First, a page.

Last summer I wrote about why I like Halak and why I thought he needed to stay with the St. Louis Blues and why I thought he was going to be the goaltender for the team this season. Since January is apparently goalie month here at St. Louis Game Time, and because CanesAndBluesFan beat me to writing about why the Blues should NOT trade for Ryan Miller, here is my take on Jaroslav Halak versus Brian Elliott.
The view from the NHL data
Halak's save percentage as of today is 91.2% which has him tied for 22nd place (amongst goalies who have played at least 10 games) with Corey Crawford and Mike Smith. Meanwhile Elliott is tied for 12th place with Eddie Lack and Robert Luongo. Case closed right? Elliott with the higher save percentage is obviously better than Halak and should get the starting role and the Blues should trade Halak. Right? Welllllllll not so fast there my friend. If you take a look at the Shots Against and the Goals Against (is the actual number of goals scored on goalie, it is not their goals against average) from the NHL site you will see that both Elliott's Shots Against and Goals Against is below average. Halak's SA and GA are both slightly above average and yet he still has an above average save percentage. Even though Elliott has a better save percentage than Halak, he also hasn't been seeing as many shots as Halak has.
The view from Behind the Net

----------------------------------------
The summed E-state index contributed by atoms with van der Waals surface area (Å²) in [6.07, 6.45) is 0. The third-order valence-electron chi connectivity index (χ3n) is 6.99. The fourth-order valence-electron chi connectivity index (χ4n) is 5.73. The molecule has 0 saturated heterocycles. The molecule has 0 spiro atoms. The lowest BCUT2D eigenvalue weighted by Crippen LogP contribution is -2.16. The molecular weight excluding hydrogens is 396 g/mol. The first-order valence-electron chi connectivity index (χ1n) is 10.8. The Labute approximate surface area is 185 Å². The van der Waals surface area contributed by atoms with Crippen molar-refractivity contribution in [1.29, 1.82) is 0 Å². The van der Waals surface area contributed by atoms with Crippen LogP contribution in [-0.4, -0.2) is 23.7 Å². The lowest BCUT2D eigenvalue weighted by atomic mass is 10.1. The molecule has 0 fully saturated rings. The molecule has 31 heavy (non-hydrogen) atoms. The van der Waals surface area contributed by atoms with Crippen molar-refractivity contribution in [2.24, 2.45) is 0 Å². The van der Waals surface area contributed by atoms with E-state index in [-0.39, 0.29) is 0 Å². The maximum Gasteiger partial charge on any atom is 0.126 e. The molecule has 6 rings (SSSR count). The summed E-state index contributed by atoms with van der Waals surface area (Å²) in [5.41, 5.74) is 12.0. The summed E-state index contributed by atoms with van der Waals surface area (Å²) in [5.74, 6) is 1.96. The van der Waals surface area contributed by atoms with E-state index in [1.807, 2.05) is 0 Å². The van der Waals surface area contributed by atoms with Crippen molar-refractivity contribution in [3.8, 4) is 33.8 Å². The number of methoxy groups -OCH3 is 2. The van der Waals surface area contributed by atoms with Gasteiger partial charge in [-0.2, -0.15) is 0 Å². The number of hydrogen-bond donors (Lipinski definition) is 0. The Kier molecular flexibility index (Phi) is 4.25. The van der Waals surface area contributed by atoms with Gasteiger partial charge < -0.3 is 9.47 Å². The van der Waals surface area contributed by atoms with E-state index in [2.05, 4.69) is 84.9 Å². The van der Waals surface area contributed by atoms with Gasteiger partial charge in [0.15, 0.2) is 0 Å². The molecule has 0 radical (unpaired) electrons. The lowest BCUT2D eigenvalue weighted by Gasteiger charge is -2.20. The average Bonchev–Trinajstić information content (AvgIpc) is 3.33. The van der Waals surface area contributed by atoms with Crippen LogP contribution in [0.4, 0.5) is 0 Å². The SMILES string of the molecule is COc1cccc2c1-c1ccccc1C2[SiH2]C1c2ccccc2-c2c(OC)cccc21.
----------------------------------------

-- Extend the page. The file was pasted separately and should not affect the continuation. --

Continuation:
Behind the Net's goalie report gives us a better comparative view of goalies since the number you pull from that site can be 5v5 only. So we exclude any power play or penalty killing situations from the numbers (unlike nhl.com's data). Behind the Net also provides the numbers in the context of per 60 minutes of ice time. This also evens out any disparity in the number of games played. In my post last summer, I used a stat that subtracts the goalie's Goals Against/60 from the team's Goals For/60. If we know a team scores X many goals per 60 minutes of ice time, then can we measure how well a goalie keeps his team in the game by subtracting the number of goals per 60 minutes of ice time the goalie gives up? Maybe. At least that is why I attempted to do with the Behind the Net data. As you can see, Elliott still comes out on top of Halak but just barely. So from this view I don't think we can draw any hard conclusions.
The view from Extra Skater
Extra Skater has taken the hockey stats world by storm this year and has been a very valuable resource for all sorts of #fancystats and traditional stats this season. One of the more valuable pieces of data I found are the offensive stats that are included on the player pages for goalies. Unlike other sites, Extra Skater provides the same stats for goalies as they do for any other player. While most of the stats provided are not all that useful for goalie analysis, a few of them do come in handy for our look at Halak versus Elliott.